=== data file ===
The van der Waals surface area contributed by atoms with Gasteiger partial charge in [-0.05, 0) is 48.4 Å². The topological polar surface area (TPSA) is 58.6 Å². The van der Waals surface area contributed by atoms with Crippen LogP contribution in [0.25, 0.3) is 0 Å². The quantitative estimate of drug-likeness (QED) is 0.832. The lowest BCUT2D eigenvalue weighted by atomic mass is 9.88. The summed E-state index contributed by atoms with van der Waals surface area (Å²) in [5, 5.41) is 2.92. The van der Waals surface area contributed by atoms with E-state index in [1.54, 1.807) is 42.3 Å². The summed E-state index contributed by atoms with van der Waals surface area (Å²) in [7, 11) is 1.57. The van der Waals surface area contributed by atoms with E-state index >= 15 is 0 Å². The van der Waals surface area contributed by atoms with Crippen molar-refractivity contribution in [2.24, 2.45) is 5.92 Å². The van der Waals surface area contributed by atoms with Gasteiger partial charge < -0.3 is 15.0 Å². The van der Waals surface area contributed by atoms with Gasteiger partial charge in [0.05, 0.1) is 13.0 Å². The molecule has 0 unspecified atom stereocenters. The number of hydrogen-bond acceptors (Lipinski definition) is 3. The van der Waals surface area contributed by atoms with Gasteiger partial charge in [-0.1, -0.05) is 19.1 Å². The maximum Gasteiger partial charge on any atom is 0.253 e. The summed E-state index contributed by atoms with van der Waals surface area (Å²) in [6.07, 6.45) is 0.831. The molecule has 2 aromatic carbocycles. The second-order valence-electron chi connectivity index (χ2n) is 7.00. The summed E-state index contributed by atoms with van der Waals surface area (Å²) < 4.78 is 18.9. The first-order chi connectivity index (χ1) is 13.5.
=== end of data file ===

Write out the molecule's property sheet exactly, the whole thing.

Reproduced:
The van der Waals surface area contributed by atoms with Gasteiger partial charge in [-0.05, 0) is 48.4 Å². The topological polar surface area (TPSA) is 58.6 Å². The van der Waals surface area contributed by atoms with Crippen LogP contribution in [0.25, 0.3) is 0 Å². The quantitative estimate of drug-likeness (QED) is 0.832. The lowest BCUT2D eigenvalue weighted by atomic mass is 9.88. The summed E-state index contributed by atoms with van der Waals surface area (Å²) in [5, 5.41) is 2.92. The van der Waals surface area contributed by atoms with E-state index in [1.54, 1.807) is 42.3 Å². The summed E-state index contributed by atoms with van der Waals surface area (Å²) in [7, 11) is 1.57. The van der Waals surface area contributed by atoms with E-state index >= 15 is 0 Å². The van der Waals surface area contributed by atoms with Crippen molar-refractivity contribution in [2.24, 2.45) is 5.92 Å². The van der Waals surface area contributed by atoms with Gasteiger partial charge < -0.3 is 15.0 Å². The van der Waals surface area contributed by atoms with Gasteiger partial charge in [0.05, 0.1) is 13.0 Å². The molecule has 0 unspecified atom stereocenters. The number of hydrogen-bond acceptors (Lipinski definition) is 3. The van der Waals surface area contributed by atoms with Gasteiger partial charge in [-0.1, -0.05) is 19.1 Å². The maximum Gasteiger partial charge on any atom is 0.253 e. The summed E-state index contributed by atoms with van der Waals surface area (Å²) in [6.07, 6.45) is 0.831. The molecule has 2 aromatic carbocycles. The second-order valence-electron chi connectivity index (χ2n) is 7.00. The summed E-state index contributed by atoms with van der Waals surface area (Å²) < 4.78 is 18.9. The first-order chi connectivity index (χ1) is 13.5.